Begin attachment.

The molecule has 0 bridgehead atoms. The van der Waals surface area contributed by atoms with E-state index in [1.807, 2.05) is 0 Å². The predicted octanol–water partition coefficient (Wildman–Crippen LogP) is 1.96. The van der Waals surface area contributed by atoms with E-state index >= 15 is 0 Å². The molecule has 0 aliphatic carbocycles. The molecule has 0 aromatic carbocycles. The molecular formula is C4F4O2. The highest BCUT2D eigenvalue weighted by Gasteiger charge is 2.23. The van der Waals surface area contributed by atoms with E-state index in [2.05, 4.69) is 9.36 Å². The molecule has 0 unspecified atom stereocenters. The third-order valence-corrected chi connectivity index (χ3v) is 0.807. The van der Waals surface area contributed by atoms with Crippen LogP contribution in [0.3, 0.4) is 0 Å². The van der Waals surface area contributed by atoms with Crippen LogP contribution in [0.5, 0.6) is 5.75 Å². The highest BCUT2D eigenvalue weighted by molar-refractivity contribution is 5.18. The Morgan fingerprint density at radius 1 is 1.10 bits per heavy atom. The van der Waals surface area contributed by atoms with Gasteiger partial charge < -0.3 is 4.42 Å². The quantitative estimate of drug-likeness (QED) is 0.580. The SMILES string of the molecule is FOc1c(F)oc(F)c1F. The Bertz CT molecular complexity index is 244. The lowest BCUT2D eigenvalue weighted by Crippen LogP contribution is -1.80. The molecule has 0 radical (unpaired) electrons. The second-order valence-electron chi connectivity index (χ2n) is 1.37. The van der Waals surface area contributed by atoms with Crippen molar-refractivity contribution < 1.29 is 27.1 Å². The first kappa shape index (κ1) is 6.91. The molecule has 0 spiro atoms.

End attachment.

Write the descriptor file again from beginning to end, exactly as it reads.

The molecule has 0 bridgehead atoms. The van der Waals surface area contributed by atoms with E-state index in [1.807, 2.05) is 0 Å². The predicted octanol–water partition coefficient (Wildman–Crippen LogP) is 1.96. The van der Waals surface area contributed by atoms with E-state index >= 15 is 0 Å². The molecule has 0 aliphatic carbocycles. The molecule has 0 aromatic carbocycles. The molecular formula is C4F4O2. The highest BCUT2D eigenvalue weighted by Gasteiger charge is 2.23. The van der Waals surface area contributed by atoms with E-state index in [2.05, 4.69) is 9.36 Å². The molecule has 0 unspecified atom stereocenters. The third-order valence-corrected chi connectivity index (χ3v) is 0.807. The van der Waals surface area contributed by atoms with Crippen LogP contribution in [0.3, 0.4) is 0 Å². The van der Waals surface area contributed by atoms with Crippen LogP contribution in [0.5, 0.6) is 5.75 Å². The highest BCUT2D eigenvalue weighted by molar-refractivity contribution is 5.18. The Morgan fingerprint density at radius 1 is 1.10 bits per heavy atom. The van der Waals surface area contributed by atoms with Gasteiger partial charge < -0.3 is 4.42 Å². The quantitative estimate of drug-likeness (QED) is 0.580. The SMILES string of the molecule is FOc1c(F)oc(F)c1F. The Bertz CT molecular complexity index is 244. The lowest BCUT2D eigenvalue weighted by Crippen LogP contribution is -1.80. The molecule has 0 radical (unpaired) electrons. The second-order valence-electron chi connectivity index (χ2n) is 1.37. The van der Waals surface area contributed by atoms with Crippen molar-refractivity contribution < 1.29 is 27.1 Å². The first kappa shape index (κ1) is 6.91. The molecule has 0 spiro atoms.